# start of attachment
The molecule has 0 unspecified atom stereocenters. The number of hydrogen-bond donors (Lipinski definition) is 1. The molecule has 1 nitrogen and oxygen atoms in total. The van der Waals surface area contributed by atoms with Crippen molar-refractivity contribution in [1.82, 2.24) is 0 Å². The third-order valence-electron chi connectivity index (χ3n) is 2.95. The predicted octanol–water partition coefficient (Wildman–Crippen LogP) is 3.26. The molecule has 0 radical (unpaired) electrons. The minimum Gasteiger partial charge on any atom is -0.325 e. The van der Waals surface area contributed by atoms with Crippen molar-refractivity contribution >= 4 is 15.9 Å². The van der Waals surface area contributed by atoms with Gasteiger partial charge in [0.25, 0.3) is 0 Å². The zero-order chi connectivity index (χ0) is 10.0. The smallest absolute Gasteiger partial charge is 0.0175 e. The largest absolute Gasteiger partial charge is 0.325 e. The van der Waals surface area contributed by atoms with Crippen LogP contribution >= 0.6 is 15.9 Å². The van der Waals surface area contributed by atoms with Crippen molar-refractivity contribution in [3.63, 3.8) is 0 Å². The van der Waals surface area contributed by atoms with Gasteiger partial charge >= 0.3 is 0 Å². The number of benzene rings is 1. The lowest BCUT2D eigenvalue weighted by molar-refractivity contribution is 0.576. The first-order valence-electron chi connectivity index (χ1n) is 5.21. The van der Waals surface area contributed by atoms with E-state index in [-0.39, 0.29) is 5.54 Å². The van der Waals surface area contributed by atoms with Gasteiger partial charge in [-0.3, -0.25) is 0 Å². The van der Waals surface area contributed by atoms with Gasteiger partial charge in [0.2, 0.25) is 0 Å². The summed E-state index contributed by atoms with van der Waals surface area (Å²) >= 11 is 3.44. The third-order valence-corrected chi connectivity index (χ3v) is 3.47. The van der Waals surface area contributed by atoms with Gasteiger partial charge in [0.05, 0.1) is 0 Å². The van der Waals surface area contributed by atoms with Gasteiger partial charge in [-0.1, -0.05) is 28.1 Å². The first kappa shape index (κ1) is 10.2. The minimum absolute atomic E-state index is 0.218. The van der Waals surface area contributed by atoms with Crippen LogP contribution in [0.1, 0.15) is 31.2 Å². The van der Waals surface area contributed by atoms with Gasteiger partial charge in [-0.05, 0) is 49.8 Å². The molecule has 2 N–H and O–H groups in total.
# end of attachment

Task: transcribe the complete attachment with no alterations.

The molecule has 0 unspecified atom stereocenters. The number of hydrogen-bond donors (Lipinski definition) is 1. The molecule has 1 nitrogen and oxygen atoms in total. The van der Waals surface area contributed by atoms with Crippen molar-refractivity contribution in [1.82, 2.24) is 0 Å². The third-order valence-electron chi connectivity index (χ3n) is 2.95. The predicted octanol–water partition coefficient (Wildman–Crippen LogP) is 3.26. The molecule has 0 radical (unpaired) electrons. The minimum Gasteiger partial charge on any atom is -0.325 e. The van der Waals surface area contributed by atoms with Crippen molar-refractivity contribution >= 4 is 15.9 Å². The van der Waals surface area contributed by atoms with Gasteiger partial charge in [0.25, 0.3) is 0 Å². The zero-order chi connectivity index (χ0) is 10.0. The smallest absolute Gasteiger partial charge is 0.0175 e. The largest absolute Gasteiger partial charge is 0.325 e. The van der Waals surface area contributed by atoms with Crippen LogP contribution >= 0.6 is 15.9 Å². The van der Waals surface area contributed by atoms with Crippen molar-refractivity contribution in [3.63, 3.8) is 0 Å². The van der Waals surface area contributed by atoms with Gasteiger partial charge >= 0.3 is 0 Å². The number of benzene rings is 1. The lowest BCUT2D eigenvalue weighted by molar-refractivity contribution is 0.576. The first-order valence-electron chi connectivity index (χ1n) is 5.21. The van der Waals surface area contributed by atoms with E-state index in [-0.39, 0.29) is 5.54 Å². The van der Waals surface area contributed by atoms with Gasteiger partial charge in [-0.3, -0.25) is 0 Å². The van der Waals surface area contributed by atoms with Gasteiger partial charge in [0.2, 0.25) is 0 Å². The summed E-state index contributed by atoms with van der Waals surface area (Å²) >= 11 is 3.44. The third-order valence-corrected chi connectivity index (χ3v) is 3.47. The van der Waals surface area contributed by atoms with Gasteiger partial charge in [0.05, 0.1) is 0 Å². The van der Waals surface area contributed by atoms with Gasteiger partial charge in [-0.1, -0.05) is 28.1 Å². The first kappa shape index (κ1) is 10.2. The minimum absolute atomic E-state index is 0.218. The van der Waals surface area contributed by atoms with Crippen LogP contribution in [0.1, 0.15) is 31.2 Å². The van der Waals surface area contributed by atoms with Gasteiger partial charge in [-0.05, 0) is 49.8 Å². The molecule has 2 N–H and O–H groups in total.